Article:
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Experimental Models for Studying Perinatal Lipid Metabolism

Long-term effects of perinatal undernutrition
  • E. Herrera
  • I. López-Soldado
  • M. Limones
  • E. Amusquivar
  • M.P. Ramos
Conference paper
Part of the Advances in Experimental Medicine and Biology book series (AEMB, volume 569)

Abstract

By using different experimental designs in the rat we have been able to answer several unanswered questions on the short- and long-term effects of alterations of lipid metabolism during the perinatal stage. The first was to demonstrate the importance of maternal body fat accumulation during the first half of pregnancy, since undernutrition in this critical period when fetal growth is slow, impedes fat depot accumulation and not only restrains intrauterine development but has long-term consequences, as shown by an impaired glucose tolerance when adults. Secondly, undernutrition during suckling has major long-term effect of decreasing body weight, even though food intake is kept normal from the weaning period. Our findings also show that a diet rich in n-3 fatty acids during pregnancy and lactation has adverse effects on offspring development, but cross fostered experiments showed that this effect was a consequence of the intake of these fatty acids during the lactation period rather than during pregnancy. Pups from dams that were fed a fish oil-rich diet during pregnancy and lactation were found to have altered glucose/insulin relationship at the age of 10 weeks. Since a n-3 fatty acid-rich diet decreases milk yield during lactation, additional experiments were carried out to determine whether decreased food intake or altered dietary fatty acid composition, or both, were responsible for the long-term effects on the glucose/insulin axis.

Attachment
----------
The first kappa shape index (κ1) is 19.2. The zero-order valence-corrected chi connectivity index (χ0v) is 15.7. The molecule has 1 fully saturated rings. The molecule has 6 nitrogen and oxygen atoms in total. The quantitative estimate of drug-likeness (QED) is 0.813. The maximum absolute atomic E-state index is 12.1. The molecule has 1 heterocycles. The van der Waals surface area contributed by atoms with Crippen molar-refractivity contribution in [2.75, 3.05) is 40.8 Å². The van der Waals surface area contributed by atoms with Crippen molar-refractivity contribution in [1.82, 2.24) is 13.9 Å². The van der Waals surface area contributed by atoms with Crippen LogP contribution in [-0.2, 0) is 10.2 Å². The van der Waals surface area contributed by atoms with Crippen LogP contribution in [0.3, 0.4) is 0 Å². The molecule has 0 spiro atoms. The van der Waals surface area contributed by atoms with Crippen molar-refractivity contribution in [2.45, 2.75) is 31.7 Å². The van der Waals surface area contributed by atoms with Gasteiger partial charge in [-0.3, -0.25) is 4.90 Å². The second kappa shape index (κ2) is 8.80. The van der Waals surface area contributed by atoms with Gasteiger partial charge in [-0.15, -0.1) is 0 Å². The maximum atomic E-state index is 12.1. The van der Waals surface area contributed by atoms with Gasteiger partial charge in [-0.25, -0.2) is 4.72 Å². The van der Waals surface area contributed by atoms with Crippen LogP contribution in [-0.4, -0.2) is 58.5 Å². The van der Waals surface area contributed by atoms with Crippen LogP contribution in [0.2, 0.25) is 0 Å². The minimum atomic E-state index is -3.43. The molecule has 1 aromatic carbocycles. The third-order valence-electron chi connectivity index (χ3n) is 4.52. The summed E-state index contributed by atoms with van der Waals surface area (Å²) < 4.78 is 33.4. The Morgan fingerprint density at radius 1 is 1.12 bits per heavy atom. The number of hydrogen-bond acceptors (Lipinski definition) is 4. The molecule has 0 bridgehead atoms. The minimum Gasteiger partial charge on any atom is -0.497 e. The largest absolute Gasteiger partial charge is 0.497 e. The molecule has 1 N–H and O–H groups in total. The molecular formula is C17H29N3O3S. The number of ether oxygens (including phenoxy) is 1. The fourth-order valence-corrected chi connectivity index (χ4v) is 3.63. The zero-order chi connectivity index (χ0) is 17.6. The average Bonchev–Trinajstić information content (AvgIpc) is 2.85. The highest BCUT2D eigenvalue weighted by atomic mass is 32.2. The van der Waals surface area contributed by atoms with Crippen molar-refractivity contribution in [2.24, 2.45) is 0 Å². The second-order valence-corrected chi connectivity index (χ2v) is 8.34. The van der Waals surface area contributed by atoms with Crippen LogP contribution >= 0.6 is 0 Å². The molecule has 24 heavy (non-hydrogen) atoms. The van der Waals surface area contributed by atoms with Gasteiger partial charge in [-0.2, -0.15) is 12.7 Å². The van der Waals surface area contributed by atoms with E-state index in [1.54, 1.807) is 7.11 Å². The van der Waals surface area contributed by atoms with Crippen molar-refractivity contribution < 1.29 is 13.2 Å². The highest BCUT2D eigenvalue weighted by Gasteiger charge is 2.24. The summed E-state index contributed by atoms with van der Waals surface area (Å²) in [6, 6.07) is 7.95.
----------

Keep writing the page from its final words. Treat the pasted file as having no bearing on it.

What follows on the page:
Results show that the decreased food intake caused by a n-3 fatty acid-rich diet rather than the change in milk composition during suckling was responsible for the reduced pancreatic glucose responsiveness to insulin release at 16 weeks of age.

In conclusion, present findings indicate that impaired maternal fat accumulation during early pregnancy and food intake during lactation, rather than a difference in dietary fatty acid composition, have major effects on postnatal development and affect glucose/insulin relationships in adult rats.

Key words

Pregnancy Undernutrition Rats Fish oil diet Olive oil diet Suckling Postnatal development Insulin Glucose 

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Copyright information

© Springer Science + Business Media, Inc. 2005

Authors and Affiliations

  • E. Herrera
    • 1
  • I. López-Soldado
    • 1
  • M. Limones
    • 1
  • E. Amusquivar
    • 1
  • M.P. Ramos
    • 1
  1. 1.Facultad de Ciencias Experimentales y de la SaludUniversidad San Pablo-CEUMadridSpain

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